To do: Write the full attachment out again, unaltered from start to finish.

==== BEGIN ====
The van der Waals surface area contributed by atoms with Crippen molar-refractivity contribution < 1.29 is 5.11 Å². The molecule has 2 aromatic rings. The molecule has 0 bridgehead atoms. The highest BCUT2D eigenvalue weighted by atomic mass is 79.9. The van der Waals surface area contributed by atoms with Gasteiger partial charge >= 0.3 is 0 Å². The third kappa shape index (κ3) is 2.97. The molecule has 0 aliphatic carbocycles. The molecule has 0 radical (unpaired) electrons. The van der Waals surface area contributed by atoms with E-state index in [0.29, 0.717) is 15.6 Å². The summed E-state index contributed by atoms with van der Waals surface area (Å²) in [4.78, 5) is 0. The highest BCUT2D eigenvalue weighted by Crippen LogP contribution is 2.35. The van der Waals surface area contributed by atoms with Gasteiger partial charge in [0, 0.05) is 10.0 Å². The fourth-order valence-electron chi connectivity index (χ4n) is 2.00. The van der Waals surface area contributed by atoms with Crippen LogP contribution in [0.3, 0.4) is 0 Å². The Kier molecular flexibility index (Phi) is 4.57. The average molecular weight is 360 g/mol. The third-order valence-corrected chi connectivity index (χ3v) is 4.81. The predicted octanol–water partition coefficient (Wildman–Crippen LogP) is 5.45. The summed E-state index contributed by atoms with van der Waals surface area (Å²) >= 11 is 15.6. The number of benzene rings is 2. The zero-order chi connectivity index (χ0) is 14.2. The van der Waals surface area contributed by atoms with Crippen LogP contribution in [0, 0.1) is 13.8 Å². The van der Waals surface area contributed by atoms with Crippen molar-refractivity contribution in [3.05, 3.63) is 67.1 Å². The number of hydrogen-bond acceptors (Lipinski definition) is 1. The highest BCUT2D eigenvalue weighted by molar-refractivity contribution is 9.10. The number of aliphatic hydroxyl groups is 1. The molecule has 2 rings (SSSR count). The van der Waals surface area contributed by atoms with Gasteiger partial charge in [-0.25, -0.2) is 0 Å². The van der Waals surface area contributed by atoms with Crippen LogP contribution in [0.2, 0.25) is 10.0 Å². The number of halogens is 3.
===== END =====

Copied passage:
The van der Waals surface area contributed by atoms with Crippen molar-refractivity contribution < 1.29 is 5.11 Å². The molecule has 2 aromatic rings. The molecule has 0 bridgehead atoms. The highest BCUT2D eigenvalue weighted by atomic mass is 79.9. The van der Waals surface area contributed by atoms with Gasteiger partial charge >= 0.3 is 0 Å². The third kappa shape index (κ3) is 2.97. The molecule has 0 aliphatic carbocycles. The molecule has 0 radical (unpaired) electrons. The van der Waals surface area contributed by atoms with E-state index in [0.29, 0.717) is 15.6 Å². The summed E-state index contributed by atoms with van der Waals surface area (Å²) in [4.78, 5) is 0. The highest BCUT2D eigenvalue weighted by Crippen LogP contribution is 2.35. The van der Waals surface area contributed by atoms with Gasteiger partial charge in [0, 0.05) is 10.0 Å². The fourth-order valence-electron chi connectivity index (χ4n) is 2.00. The van der Waals surface area contributed by atoms with Crippen LogP contribution in [0.3, 0.4) is 0 Å². The Kier molecular flexibility index (Phi) is 4.57. The average molecular weight is 360 g/mol. The third-order valence-corrected chi connectivity index (χ3v) is 4.81. The predicted octanol–water partition coefficient (Wildman–Crippen LogP) is 5.45. The summed E-state index contributed by atoms with van der Waals surface area (Å²) >= 11 is 15.6. The number of benzene rings is 2. The zero-order chi connectivity index (χ0) is 14.2. The van der Waals surface area contributed by atoms with Crippen LogP contribution in [0, 0.1) is 13.8 Å². The van der Waals surface area contributed by atoms with Crippen molar-refractivity contribution in [3.05, 3.63) is 67.1 Å². The number of hydrogen-bond acceptors (Lipinski definition) is 1. The highest BCUT2D eigenvalue weighted by molar-refractivity contribution is 9.10. The number of aliphatic hydroxyl groups is 1. The molecule has 2 rings (SSSR count). The van der Waals surface area contributed by atoms with Gasteiger partial charge in [-0.25, -0.2) is 0 Å². The van der Waals surface area contributed by atoms with Crippen LogP contribution in [0.2, 0.25) is 10.0 Å². The number of halogens is 3.